Original photo and final version.

The app didn’t make me bald. I did that in Photoshop. It also doesn’t know that the top of my head isn’t rounded but comes to a bit of a point. I know that because I’ve shaved my head before. There’s some Photoshopping of the background to get rid of distracting elements. I got rid of one window and made another bigger… The photo comes from a restaurant, but I gave it a bit more of a metal shop or warehouse feel.

Here are a few details:

And here are all 6 pairs in order (click through to see them clearly):

I do rather like them as diptychs, I think. It adds another dimension. A good thing about working digitally is I don’t have to choose, they can be presented either way.

~ Ends

And if you like the (experimental) sort of art that I do, and you don’t want me to have to quit or put it on a back-burner, please consider chipping in so I can keep working until I drop. Through Patreon, you can give $1 (or more) per month to help keep me going (y’know, so I don’t have to put art back on the back-burner while I slog away at a full-time job). Ah, if only I could amass a few hundred dollars per month this way, I could focus entirely on my art and writing. See how it works here.

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4 replies on “New Art: Selfies From Alternate Universes #11 & 12

  1. I really appreciate the details, the paintings look very photorealistic otherwise. So far I seem to prefer the older versions, as I find more emotion in the lines and wrinkles, and they’re more experimental and farther from your image. See, they don’t come off as narcissistic at all.

    Can I vote when you’re done with the series?

    Liked by 2 people

    1. I don’t know when I’ll be done. I have so many candidates I want to realize, and art for me is largely experimental and about discovery. I would never have predicted #9 and #10. And so I’m interested to discover what more images will reveal or how they will develop. I don’t know what I will discover about myself, or about people in general, about identity, consciousness, and so on.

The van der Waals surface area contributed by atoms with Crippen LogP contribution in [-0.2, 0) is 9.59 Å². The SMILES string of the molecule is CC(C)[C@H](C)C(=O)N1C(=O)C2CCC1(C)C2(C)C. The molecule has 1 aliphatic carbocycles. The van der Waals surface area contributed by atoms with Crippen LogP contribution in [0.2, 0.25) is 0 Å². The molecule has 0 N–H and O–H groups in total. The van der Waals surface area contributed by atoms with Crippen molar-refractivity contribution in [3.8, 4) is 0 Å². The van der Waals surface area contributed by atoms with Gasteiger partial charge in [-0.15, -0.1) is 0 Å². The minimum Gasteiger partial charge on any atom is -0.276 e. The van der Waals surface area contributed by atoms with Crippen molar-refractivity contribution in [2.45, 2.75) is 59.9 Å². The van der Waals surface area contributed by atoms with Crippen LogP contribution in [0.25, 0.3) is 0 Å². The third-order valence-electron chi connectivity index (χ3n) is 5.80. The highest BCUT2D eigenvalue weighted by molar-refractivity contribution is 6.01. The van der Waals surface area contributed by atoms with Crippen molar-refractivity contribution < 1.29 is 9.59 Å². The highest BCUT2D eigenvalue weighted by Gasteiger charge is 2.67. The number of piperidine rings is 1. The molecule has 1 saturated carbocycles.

You’ve seen 12 of them. Try to imagine what 13 might look like and see if I surprise you. It’s already under way.

      I rather like that the ones that look the most like me are the least interesting because the least revealing. If that weren’t the case I wouldn’t be doing the series. It is somehow more penetrating to see different versions of me than if I just did normal ones. And the ones that look like me are also strangely not me because, for example, I wouldn’t take a selfie to begin with. What initially drew me to the app is the rife possibilities in the terrain of digital manipulation of images, which is a enormous part of my art. But perhaps in a slightly different life I would take vain selfies. It would be wrong to assume the ones that look the most like me ARE the most like me, ironically enough.

      Liked by 2 people

  2. Wow. You look man-pretty. 555 And then you look frightening. If people knew what they looked like when they got older, would they take better care of themselves? Accept it? Hmmmm.

    Liked by 2 people